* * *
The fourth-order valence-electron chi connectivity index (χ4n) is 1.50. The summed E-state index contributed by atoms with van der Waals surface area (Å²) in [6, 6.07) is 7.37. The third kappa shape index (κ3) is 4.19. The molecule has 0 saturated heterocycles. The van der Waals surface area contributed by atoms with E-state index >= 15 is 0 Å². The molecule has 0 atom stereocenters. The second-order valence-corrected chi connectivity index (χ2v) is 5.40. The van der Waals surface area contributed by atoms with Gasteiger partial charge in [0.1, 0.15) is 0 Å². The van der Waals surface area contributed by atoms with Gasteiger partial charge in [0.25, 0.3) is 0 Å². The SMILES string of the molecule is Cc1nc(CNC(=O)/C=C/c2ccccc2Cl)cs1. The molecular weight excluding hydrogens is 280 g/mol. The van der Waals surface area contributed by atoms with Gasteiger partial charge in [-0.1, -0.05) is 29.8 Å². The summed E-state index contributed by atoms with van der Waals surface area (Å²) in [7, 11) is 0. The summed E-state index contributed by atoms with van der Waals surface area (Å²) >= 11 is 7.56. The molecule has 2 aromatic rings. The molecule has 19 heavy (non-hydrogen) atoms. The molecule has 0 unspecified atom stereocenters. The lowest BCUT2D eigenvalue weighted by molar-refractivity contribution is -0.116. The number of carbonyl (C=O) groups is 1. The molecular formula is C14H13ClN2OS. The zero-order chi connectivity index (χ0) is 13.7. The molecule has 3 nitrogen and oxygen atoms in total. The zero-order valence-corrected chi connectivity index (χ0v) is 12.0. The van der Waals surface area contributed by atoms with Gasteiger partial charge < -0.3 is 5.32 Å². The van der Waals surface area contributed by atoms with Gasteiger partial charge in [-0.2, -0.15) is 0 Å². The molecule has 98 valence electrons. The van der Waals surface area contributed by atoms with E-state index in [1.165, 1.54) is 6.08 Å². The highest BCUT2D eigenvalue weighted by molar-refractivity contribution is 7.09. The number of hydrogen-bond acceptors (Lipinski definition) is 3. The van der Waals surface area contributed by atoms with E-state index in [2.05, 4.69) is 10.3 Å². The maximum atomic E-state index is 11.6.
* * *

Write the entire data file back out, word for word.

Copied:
The fourth-order valence-electron chi connectivity index (χ4n) is 1.50. The summed E-state index contributed by atoms with van der Waals surface area (Å²) in [6, 6.07) is 7.37. The third kappa shape index (κ3) is 4.19. The molecule has 0 saturated heterocycles. The van der Waals surface area contributed by atoms with E-state index >= 15 is 0 Å². The molecule has 0 atom stereocenters. The second-order valence-corrected chi connectivity index (χ2v) is 5.40. The van der Waals surface area contributed by atoms with Gasteiger partial charge in [0.1, 0.15) is 0 Å². The van der Waals surface area contributed by atoms with Gasteiger partial charge in [0.25, 0.3) is 0 Å². The SMILES string of the molecule is Cc1nc(CNC(=O)/C=C/c2ccccc2Cl)cs1. The molecular weight excluding hydrogens is 280 g/mol. The van der Waals surface area contributed by atoms with Gasteiger partial charge in [-0.1, -0.05) is 29.8 Å². The summed E-state index contributed by atoms with van der Waals surface area (Å²) in [7, 11) is 0. The summed E-state index contributed by atoms with van der Waals surface area (Å²) >= 11 is 7.56. The molecule has 2 aromatic rings. The molecule has 19 heavy (non-hydrogen) atoms. The molecule has 0 unspecified atom stereocenters. The lowest BCUT2D eigenvalue weighted by molar-refractivity contribution is -0.116. The number of carbonyl (C=O) groups is 1. The molecular formula is C14H13ClN2OS. The zero-order chi connectivity index (χ0) is 13.7. The molecule has 3 nitrogen and oxygen atoms in total. The zero-order valence-corrected chi connectivity index (χ0v) is 12.0. The van der Waals surface area contributed by atoms with Gasteiger partial charge < -0.3 is 5.32 Å². The van der Waals surface area contributed by atoms with Gasteiger partial charge in [-0.2, -0.15) is 0 Å². The molecule has 98 valence electrons. The van der Waals surface area contributed by atoms with E-state index in [1.165, 1.54) is 6.08 Å². The highest BCUT2D eigenvalue weighted by molar-refractivity contribution is 7.09. The number of hydrogen-bond acceptors (Lipinski definition) is 3. The van der Waals surface area contributed by atoms with E-state index in [2.05, 4.69) is 10.3 Å². The maximum atomic E-state index is 11.6.